Jenny Erpenbeck (Germany)

Photo:  W.B

Writer and director Jenny Erpenbeck was born in 1967 into an intellectual family in East Berlin, Germany. Her journey to literature took time, although her grandparents and scientist father were also writers. After studying bookbinding, Jenny Erpenbeck worked in theatre as a props master and costume designer, and discovered her passion for theatre. After studying theatre studies and music theatre direction, she worked in opera houses in Austria and Germany and has been a freelance director since 1998.

Her debut work, the novella “The Old Child” (Die Geschichte vom alten Kind), was published in 1999 and drew parallels with Kafka’s distorted worlds. The book immediately gained great attention in the German literary scene and has been translated into Estonian (Pegasus, 2009, translated by Sigrid Reili). In her debut novel “Visitation” (Heimsuchung, 2008), Erpenbeck tells the story of a summer house and its inhabitants throughout the 20th century, but above all, it is a book about home, place, and everything that binds people to a certain location, landscape, and culture. Her novel “Go, Went, Gone” (Gehen, Ging, Gegangen, 2015) explores the refugee crisis in Europe and has been widely acclaimed.

Her novel “The End of Days” (Aller Tage Abend, 2012), which was published in Estonian at the end of 2021 as “Viimsepäeva õhtu” (translated by Terje Loogus), has been described as a literary experiment. Erpenbeck uses the power given to the writer to let impossible things happen in depicting the protagonist’s life – she gives a child born in Galicia in the early 20th century five different lives and lets her die five times. In her latest novel “Kairos” (2021), Erpenbeck is considered to have created one of the most sincere and best novels about the decline of East Germany. In the novel, which is set in East Berlin in the late 1980s, she tells a love story of a couple with a significant age difference against the backdrop of events that lead to the fall of the Berlin Wall.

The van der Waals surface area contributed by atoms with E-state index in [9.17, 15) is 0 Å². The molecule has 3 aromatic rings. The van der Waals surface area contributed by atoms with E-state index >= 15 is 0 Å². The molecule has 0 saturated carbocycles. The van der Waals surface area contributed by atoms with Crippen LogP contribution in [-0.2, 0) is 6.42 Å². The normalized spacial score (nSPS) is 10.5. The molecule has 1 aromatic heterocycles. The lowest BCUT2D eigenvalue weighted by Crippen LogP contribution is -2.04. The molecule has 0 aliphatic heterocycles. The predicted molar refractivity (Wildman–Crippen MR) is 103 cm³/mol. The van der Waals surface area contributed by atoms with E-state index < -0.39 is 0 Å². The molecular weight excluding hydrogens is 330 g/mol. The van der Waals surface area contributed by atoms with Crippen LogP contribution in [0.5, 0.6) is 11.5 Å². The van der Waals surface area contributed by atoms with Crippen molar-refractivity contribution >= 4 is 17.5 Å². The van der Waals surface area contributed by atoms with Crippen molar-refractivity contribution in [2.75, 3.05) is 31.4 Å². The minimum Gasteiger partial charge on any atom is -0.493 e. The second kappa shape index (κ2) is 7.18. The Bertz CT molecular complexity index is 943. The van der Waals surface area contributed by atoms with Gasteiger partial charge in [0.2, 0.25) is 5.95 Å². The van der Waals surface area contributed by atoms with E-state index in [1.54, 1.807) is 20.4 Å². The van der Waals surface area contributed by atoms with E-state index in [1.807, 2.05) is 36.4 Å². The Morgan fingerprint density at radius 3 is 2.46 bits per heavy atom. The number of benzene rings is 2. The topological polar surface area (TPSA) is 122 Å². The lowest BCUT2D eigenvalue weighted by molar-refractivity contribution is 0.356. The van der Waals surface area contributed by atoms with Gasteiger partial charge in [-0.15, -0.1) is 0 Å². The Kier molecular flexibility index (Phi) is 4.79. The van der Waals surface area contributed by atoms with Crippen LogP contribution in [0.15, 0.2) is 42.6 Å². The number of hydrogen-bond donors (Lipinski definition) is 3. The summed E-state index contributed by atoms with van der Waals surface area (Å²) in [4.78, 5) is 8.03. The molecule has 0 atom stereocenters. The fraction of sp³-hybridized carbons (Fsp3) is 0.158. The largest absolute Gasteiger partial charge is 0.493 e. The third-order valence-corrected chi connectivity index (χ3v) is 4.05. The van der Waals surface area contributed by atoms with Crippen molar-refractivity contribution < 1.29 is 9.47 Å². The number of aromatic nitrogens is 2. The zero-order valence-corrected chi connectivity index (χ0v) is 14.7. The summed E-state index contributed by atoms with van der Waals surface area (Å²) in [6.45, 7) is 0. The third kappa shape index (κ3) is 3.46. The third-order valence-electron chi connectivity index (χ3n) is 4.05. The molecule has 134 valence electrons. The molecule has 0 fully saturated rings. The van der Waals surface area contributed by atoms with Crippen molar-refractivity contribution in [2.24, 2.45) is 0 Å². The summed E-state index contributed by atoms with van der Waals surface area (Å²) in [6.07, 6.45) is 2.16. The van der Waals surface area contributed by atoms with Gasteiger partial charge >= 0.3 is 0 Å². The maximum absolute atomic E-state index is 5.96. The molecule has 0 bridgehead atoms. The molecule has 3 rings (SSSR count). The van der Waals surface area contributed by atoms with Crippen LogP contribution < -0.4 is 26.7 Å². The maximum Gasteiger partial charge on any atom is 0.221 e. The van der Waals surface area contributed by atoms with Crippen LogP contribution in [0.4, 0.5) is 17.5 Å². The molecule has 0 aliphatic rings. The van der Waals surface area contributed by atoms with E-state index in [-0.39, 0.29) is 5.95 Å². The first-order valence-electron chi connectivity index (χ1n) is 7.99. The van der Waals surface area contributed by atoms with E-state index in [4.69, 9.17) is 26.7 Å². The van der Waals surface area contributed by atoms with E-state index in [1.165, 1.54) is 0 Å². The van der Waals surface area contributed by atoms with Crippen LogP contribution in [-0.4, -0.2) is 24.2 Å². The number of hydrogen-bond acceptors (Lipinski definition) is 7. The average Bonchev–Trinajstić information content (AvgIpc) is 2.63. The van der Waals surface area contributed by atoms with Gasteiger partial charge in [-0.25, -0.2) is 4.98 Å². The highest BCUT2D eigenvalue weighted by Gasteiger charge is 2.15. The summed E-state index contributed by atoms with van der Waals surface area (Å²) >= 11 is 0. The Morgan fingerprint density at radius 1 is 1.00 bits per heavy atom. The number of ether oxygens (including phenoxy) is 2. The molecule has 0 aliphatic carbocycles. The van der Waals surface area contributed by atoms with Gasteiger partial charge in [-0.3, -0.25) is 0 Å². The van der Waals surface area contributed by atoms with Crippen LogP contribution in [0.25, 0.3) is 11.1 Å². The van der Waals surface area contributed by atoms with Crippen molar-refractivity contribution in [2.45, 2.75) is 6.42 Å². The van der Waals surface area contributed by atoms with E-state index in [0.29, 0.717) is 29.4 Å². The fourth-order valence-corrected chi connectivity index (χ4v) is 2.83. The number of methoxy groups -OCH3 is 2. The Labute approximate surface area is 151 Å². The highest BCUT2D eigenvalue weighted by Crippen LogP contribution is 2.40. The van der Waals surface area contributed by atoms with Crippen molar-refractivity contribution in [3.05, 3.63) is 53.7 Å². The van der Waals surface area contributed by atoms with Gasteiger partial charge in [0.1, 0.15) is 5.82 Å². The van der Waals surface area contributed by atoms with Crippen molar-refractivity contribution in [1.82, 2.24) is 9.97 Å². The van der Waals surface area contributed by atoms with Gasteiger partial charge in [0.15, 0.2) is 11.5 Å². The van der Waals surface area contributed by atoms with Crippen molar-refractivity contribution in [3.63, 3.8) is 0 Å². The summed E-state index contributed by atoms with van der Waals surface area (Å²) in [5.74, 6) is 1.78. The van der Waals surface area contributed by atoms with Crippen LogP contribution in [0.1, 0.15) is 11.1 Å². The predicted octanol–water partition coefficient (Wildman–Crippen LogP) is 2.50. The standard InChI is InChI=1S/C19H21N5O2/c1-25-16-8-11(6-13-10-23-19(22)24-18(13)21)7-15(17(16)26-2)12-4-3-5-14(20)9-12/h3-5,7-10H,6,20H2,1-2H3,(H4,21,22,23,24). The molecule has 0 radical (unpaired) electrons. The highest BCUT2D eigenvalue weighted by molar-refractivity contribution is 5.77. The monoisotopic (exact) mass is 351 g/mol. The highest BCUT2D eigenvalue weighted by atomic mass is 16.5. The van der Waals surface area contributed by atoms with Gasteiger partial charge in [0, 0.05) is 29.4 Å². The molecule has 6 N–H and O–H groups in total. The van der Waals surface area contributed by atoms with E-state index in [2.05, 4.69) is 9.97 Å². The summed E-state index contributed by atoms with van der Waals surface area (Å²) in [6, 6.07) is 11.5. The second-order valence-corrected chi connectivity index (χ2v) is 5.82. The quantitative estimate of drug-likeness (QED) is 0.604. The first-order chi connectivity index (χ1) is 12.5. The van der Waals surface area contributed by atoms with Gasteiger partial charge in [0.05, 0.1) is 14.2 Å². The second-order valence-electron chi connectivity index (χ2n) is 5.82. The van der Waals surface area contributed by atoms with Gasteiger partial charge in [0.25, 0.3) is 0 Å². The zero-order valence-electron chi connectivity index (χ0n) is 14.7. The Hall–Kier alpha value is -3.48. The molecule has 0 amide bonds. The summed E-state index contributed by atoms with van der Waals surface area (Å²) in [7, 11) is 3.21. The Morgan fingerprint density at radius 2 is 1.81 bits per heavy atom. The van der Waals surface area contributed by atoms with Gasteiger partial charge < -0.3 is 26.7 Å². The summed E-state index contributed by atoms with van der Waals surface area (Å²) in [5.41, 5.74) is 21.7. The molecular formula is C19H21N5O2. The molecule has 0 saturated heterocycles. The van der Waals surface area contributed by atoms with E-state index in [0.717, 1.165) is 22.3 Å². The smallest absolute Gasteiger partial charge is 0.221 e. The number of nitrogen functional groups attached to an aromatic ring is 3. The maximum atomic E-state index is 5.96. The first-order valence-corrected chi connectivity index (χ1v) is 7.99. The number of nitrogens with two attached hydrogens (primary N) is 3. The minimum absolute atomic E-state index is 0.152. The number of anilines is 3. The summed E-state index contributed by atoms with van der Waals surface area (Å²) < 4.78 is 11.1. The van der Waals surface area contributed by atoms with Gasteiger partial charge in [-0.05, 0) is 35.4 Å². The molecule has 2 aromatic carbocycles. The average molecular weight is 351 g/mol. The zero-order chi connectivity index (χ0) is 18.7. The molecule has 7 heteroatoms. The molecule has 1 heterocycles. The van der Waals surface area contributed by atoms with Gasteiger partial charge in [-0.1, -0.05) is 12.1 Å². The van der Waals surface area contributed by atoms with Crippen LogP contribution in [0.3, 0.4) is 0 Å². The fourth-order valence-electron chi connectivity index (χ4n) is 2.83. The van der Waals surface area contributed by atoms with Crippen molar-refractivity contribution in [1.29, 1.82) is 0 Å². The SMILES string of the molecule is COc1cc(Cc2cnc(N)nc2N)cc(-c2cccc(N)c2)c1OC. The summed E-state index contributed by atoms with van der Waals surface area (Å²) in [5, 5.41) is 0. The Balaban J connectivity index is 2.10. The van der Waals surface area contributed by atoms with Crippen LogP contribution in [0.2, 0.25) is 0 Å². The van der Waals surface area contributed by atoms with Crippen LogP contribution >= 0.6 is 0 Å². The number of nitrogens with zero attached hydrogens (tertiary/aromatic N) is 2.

Erpenbeck’s work, recognized with numerous literary awards, has been translated into 30 languages. According to critics, she is one of the most exceptional literary voices of contemporary German literature, whose works harmoniously blend the voice of reason and the heart. Her prose, with its evocative language, meticulous composition, and wide range of interpretations, exhibits traits characteristic of poetry. When asked about her impossible dream based on the theme of the festival “The Impossible Dream,” the writer responds: “My unfortunately likely unfulfillable dream is that all nations on earth would resolve their disagreements without bloodshed.”

Wednesday, May 10th 17.00 at the hall of Tartu Public Library

Thursday, May 11th 17.30 National Library of Estonia (Narva mnt 11)